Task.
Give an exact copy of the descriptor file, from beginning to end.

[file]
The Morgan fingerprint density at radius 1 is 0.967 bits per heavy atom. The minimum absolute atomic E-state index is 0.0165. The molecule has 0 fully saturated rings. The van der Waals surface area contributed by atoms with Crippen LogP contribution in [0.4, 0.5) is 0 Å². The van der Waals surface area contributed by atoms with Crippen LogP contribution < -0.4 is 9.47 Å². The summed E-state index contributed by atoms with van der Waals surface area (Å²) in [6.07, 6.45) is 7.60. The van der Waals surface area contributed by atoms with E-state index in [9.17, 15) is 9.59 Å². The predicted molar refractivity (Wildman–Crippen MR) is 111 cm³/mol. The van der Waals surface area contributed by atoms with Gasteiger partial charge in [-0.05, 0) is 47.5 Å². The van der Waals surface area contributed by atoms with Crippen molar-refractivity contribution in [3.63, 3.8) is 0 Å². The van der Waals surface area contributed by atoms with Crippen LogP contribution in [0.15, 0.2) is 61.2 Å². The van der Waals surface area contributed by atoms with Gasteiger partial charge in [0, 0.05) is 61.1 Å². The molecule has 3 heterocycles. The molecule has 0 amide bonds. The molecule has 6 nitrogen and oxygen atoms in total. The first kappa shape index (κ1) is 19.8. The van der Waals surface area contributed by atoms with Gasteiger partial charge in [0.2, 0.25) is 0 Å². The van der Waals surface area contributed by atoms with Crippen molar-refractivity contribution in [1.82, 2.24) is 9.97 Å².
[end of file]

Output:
The Morgan fingerprint density at radius 1 is 0.967 bits per heavy atom. The minimum absolute atomic E-state index is 0.0165. The molecule has 0 fully saturated rings. The van der Waals surface area contributed by atoms with Crippen LogP contribution in [0.4, 0.5) is 0 Å². The van der Waals surface area contributed by atoms with Crippen LogP contribution < -0.4 is 9.47 Å². The summed E-state index contributed by atoms with van der Waals surface area (Å²) in [6.07, 6.45) is 7.60. The van der Waals surface area contributed by atoms with E-state index in [9.17, 15) is 9.59 Å². The predicted molar refractivity (Wildman–Crippen MR) is 111 cm³/mol. The van der Waals surface area contributed by atoms with Gasteiger partial charge in [-0.05, 0) is 47.5 Å². The van der Waals surface area contributed by atoms with Crippen molar-refractivity contribution in [3.63, 3.8) is 0 Å². The van der Waals surface area contributed by atoms with Crippen LogP contribution in [0.15, 0.2) is 61.2 Å². The van der Waals surface area contributed by atoms with Gasteiger partial charge in [0, 0.05) is 61.1 Å². The molecule has 3 heterocycles. The molecule has 0 amide bonds. The molecule has 6 nitrogen and oxygen atoms in total. The first kappa shape index (κ1) is 19.8. The van der Waals surface area contributed by atoms with Gasteiger partial charge in [0.2, 0.25) is 0 Å². The van der Waals surface area contributed by atoms with Crippen molar-refractivity contribution in [1.82, 2.24) is 9.97 Å².